It is the irony of our nation that it has been and is being ruled and governed by people who claim to be ‘Mr/ Ms know it all’. All political parties, generally, appoint ministers, advisors, consultants and institutional heads who have not even a faintest idea of their portfolios and the accompanying responsibilities. Thus, this practice helps to concentrate power in few hands which is against the basic tenants of democracy- performance, accountability and devolution of power to grass-root levels.

Generally in any established democratic setup, there is an incumbent government cabinet and a shadow cabinet of the opposition party(s). The incumbent government prepares policies and concerned ministers debate them in the public with the intent to disseminate government’s perspective and take everybody onboard, a principle of democracy. Here, the role of shadow cabinet(s) of opposition parties is to either provide positive critique of tabled policies or provide alternative policies. This democratic practice not only serves the interests of the country but also educates general public about the various challenges facing the country.  Thus, in talk shows on various international electronic media channels such as BBC and CNN, we see government ministers debating their respective governments/ departments’ policies and performance. 

However, in contrast, in our democratic setup we see a totally different political milieu. No political party has any (un)announced shadow cabinet, an indicator of lack of political culture and intellectual paucity. There are stalwarts in various political parties who are the political mouthpiece of their parties and have certain assured portfolios in the cabinet, should their political party form government. However, the distribution of rest of cabinet portfolios is based on political expediencies in which generally merit has no role, whatsoever. Consequently, we have humongous cabinets, where most members either do not have the capability and the expertise or the will to perform their duties. This aspect of intellectual paucity is manifested in our daily talk shows on our electronic media. A few incumbent government and opposition stalwarts are in all the talk shows to debate everything under the sun such as current national political situation, foreign policy, privatization policy, industrial policy, law and order. Similarly, the government, whether at provincial or federal level, have advisors who represent their governments on almost every topic, irrespective of their qualification or expertise. Thus, to no surprise, most of any incumbent government’s policies fail to take-off or fail miserably after some time causing immeasurable loss to national exchequer. This sham allotment of ministerial/ advisor portfolios does serve to concentrate power in few hands but is detrimental to establishing true democracy and meritocracy in the country.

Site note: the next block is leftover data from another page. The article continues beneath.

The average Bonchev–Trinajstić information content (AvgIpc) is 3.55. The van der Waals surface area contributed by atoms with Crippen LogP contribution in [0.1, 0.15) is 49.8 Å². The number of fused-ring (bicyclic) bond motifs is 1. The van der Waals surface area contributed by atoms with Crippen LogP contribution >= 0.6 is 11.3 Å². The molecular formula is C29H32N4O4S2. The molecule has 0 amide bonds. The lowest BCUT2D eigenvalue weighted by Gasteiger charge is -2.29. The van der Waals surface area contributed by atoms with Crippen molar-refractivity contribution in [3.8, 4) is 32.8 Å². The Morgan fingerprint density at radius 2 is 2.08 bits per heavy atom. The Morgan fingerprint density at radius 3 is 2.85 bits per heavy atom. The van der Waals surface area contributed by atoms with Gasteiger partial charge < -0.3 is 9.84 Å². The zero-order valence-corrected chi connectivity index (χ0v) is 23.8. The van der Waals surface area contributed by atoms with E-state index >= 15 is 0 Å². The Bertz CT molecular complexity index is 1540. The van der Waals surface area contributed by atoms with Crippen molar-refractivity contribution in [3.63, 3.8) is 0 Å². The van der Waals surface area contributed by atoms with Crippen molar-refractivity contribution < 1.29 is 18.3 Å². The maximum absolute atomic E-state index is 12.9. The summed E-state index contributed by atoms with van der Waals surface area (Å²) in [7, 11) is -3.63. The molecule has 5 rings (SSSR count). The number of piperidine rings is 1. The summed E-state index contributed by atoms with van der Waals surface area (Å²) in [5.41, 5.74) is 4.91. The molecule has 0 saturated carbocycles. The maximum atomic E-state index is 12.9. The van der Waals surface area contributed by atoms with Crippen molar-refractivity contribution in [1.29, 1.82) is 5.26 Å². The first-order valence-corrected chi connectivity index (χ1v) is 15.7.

Further, lack of meritocracy in allotment of ministerial posts then cascades to lower levels, visible through the appointment of less than qualified people with dubious records to the executive posts of important national institutions. These people then appoint and promote sycophants to serve their interests. Thus, these self-serving, short-sighted interests have destroyed our state institutions, economy and morals of our society.

Moreover, in a democratic setup the main scope of parliament is to legislate while local councils-headed by mayors, are entrusted with development of their localities and cities. However, our parliamentarians instead of legislation are more interested in, for some unknown reasons, securing development funds.  Finally, no effort is made in our democratic setup to continuously educate, improve and appraise representatives’ performance both in and outside the parliament at federal and provincial levels.

Thus, generally in our country there is more of the talk and less of the walk taken by any government and its ministries for improving the plight of general public through legislation, its implementation and accountability. Strangely politicians of all hue are more interested in protecting the ‘democracy’ than building the traditions of open debate and accountability on which democracy rests. There is a need to cultivate meritocracy and accountability in our political milieu: right person for the right job, with accountability. In this aspect electronic and print media have an important role to play: only those government minister/ advisors (and opposition representatives) should be called for debates who have relevance to the topic at hand. Further, various ministers should be invited to discuss the performance of their respective ministries; and how they improved the lot of general public who have elected them to the parliament.